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>> If you take token filters specifically, I, personally, do not see wide
>> adoption of them (perhaps its just me though). There was a lot of hype
>> back then token filters were released, but now everything is quiet.

> The main argument is that a robust token-filter facility will make the
> life of the Lua authors much easier, because many "why can't I have X"
> can be answered "write a token filter" ;)

I've got an impression that they happily give this answer now. (My
personal favorite in this case is to send people to Metalua instead of
token filters, but that's me.)

Also, one of benefits of benevolent dictatorship is that one is able
to answer all such "whys" with "because!". That is a good thing for
the language.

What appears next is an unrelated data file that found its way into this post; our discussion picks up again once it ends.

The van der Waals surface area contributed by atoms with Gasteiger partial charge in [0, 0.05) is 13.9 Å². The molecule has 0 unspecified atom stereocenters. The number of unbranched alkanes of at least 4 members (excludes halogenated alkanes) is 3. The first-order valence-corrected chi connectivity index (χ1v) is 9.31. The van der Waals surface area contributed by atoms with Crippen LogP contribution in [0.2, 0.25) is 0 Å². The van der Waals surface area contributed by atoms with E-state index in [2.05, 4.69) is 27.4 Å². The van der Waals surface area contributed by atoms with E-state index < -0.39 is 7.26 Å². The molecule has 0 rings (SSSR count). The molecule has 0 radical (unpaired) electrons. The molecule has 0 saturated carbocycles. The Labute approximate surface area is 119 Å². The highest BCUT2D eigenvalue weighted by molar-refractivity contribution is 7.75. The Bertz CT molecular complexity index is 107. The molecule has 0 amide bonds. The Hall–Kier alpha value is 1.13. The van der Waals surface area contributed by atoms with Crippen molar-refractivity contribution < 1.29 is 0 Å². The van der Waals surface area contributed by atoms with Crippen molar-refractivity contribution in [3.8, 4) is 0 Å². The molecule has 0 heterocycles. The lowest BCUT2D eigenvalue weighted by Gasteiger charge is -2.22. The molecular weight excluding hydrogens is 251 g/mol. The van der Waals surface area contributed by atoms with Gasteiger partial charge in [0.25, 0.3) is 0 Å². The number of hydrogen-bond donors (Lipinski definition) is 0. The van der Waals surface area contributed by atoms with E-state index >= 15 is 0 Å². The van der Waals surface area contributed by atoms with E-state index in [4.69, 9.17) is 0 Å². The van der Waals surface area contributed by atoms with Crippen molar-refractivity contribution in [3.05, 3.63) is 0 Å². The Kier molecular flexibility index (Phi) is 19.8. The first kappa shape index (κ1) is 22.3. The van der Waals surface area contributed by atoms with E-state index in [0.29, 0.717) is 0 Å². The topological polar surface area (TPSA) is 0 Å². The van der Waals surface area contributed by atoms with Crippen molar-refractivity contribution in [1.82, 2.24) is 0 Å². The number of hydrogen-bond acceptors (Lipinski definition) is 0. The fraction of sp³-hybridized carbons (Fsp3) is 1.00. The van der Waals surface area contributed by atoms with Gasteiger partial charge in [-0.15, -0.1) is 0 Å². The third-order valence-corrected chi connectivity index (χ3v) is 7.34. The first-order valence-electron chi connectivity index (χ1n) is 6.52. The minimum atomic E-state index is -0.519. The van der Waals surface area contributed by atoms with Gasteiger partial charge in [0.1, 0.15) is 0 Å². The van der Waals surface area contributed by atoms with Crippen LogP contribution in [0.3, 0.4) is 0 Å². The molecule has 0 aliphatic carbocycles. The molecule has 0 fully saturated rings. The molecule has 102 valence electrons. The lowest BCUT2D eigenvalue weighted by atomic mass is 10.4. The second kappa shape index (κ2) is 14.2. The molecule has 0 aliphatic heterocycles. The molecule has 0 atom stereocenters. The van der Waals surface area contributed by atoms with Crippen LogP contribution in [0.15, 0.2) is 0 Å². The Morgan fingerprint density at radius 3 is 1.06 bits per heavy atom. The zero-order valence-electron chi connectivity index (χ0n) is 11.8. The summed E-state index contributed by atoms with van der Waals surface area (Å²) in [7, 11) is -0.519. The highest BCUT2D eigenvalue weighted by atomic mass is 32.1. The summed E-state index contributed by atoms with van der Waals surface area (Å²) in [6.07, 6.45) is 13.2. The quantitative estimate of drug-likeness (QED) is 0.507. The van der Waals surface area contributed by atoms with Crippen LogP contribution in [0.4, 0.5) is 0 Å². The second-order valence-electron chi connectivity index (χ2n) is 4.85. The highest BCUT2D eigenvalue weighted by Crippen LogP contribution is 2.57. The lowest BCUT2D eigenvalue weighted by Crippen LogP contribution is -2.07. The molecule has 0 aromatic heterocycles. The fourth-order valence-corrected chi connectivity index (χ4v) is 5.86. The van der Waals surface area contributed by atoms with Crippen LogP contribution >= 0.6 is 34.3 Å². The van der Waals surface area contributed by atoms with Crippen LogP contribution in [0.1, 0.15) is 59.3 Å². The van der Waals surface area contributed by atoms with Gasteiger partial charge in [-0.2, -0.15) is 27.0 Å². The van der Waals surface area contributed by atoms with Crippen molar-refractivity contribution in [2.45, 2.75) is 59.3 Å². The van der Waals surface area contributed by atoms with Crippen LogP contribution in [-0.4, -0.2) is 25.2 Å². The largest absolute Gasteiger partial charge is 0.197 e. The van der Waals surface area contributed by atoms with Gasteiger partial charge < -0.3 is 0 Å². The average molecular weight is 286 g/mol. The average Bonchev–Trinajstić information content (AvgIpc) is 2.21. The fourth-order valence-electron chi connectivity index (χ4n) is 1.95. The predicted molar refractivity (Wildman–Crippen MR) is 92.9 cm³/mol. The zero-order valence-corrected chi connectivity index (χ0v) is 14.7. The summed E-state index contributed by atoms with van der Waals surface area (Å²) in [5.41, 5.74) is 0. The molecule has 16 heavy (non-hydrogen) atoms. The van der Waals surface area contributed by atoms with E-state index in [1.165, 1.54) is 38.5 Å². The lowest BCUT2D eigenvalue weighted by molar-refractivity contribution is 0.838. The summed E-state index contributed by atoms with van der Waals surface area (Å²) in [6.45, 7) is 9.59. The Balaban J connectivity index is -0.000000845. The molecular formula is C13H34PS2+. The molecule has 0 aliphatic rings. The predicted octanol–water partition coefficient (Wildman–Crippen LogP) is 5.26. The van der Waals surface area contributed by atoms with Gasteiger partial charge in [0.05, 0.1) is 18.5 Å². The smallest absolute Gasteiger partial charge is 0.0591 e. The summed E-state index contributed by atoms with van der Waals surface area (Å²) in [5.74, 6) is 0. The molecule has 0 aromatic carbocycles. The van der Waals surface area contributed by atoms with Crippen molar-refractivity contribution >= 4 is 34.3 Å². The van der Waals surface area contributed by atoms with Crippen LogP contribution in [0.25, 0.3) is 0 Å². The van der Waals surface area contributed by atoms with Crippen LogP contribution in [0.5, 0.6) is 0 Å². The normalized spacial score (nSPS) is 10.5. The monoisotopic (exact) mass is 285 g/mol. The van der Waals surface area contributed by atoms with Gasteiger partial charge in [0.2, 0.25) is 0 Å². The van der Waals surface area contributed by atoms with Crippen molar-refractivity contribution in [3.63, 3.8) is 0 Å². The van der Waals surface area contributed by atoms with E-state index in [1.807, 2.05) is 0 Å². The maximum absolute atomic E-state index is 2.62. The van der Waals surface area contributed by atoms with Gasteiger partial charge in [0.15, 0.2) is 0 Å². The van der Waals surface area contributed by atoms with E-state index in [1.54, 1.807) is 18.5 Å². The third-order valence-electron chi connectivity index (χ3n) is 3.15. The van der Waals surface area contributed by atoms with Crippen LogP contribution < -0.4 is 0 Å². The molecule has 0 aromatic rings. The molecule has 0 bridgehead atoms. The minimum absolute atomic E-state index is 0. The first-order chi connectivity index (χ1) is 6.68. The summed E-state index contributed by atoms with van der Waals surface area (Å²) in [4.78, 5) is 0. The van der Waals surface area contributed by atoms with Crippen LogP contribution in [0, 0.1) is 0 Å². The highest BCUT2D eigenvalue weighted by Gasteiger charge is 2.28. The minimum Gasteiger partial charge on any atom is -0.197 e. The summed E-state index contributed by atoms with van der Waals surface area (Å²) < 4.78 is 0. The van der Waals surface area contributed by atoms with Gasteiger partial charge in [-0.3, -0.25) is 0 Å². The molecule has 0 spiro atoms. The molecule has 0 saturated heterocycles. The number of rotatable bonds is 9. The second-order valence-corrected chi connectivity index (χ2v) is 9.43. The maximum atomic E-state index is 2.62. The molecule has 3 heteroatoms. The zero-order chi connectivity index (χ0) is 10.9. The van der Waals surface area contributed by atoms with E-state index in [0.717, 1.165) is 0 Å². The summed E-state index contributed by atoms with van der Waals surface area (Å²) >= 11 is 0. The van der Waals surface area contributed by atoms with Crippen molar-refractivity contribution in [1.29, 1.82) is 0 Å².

> It can be argued that lexical filtering is at too low a level, and one
> ends up trying to second-guess the parser (e.g., the 'when does an
> expression end' problem)  Here we must look at Fabien's Metalua for
> inspiration.

Fabien's Metalua is *really* a cool thing, and I'm a big fan of it.
However, I believe, most of its benefits are unapplicable to plain
Lua. It is just too heavy. That is fine for another language (as
Metalua *is* another language), but Lua parser and compiler are famous
for being lightweight. You just can't take this out and stay Lua.